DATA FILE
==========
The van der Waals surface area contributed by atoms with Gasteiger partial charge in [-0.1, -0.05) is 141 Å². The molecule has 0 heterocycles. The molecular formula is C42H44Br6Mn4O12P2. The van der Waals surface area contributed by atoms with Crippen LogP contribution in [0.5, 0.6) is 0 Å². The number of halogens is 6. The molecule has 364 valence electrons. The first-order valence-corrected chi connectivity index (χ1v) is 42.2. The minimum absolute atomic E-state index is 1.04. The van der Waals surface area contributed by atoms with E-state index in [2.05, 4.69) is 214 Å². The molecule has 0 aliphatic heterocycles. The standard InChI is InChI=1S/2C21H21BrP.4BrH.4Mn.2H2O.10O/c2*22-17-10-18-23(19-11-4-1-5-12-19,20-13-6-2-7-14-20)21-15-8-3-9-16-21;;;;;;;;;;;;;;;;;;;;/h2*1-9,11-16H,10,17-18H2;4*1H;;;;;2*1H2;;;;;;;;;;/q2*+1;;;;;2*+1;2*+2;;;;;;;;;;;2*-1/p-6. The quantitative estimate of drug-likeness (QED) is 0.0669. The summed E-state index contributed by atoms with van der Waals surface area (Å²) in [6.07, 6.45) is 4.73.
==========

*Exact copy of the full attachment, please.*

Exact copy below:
The van der Waals surface area contributed by atoms with Gasteiger partial charge in [-0.1, -0.05) is 141 Å². The molecule has 0 heterocycles. The molecular formula is C42H44Br6Mn4O12P2. The van der Waals surface area contributed by atoms with Crippen LogP contribution in [0.5, 0.6) is 0 Å². The number of halogens is 6. The molecule has 364 valence electrons. The first-order valence-corrected chi connectivity index (χ1v) is 42.2. The minimum absolute atomic E-state index is 1.04. The van der Waals surface area contributed by atoms with E-state index in [2.05, 4.69) is 214 Å². The molecule has 0 aliphatic heterocycles. The standard InChI is InChI=1S/2C21H21BrP.4BrH.4Mn.2H2O.10O/c2*22-17-10-18-23(19-11-4-1-5-12-19,20-13-6-2-7-14-20)21-15-8-3-9-16-21;;;;;;;;;;;;;;;;;;;;/h2*1-9,11-16H,10,17-18H2;4*1H;;;;;2*1H2;;;;;;;;;;/q2*+1;;;;;2*+1;2*+2;;;;;;;;;;;2*-1/p-6. The quantitative estimate of drug-likeness (QED) is 0.0669. The summed E-state index contributed by atoms with van der Waals surface area (Å²) in [6.07, 6.45) is 4.73.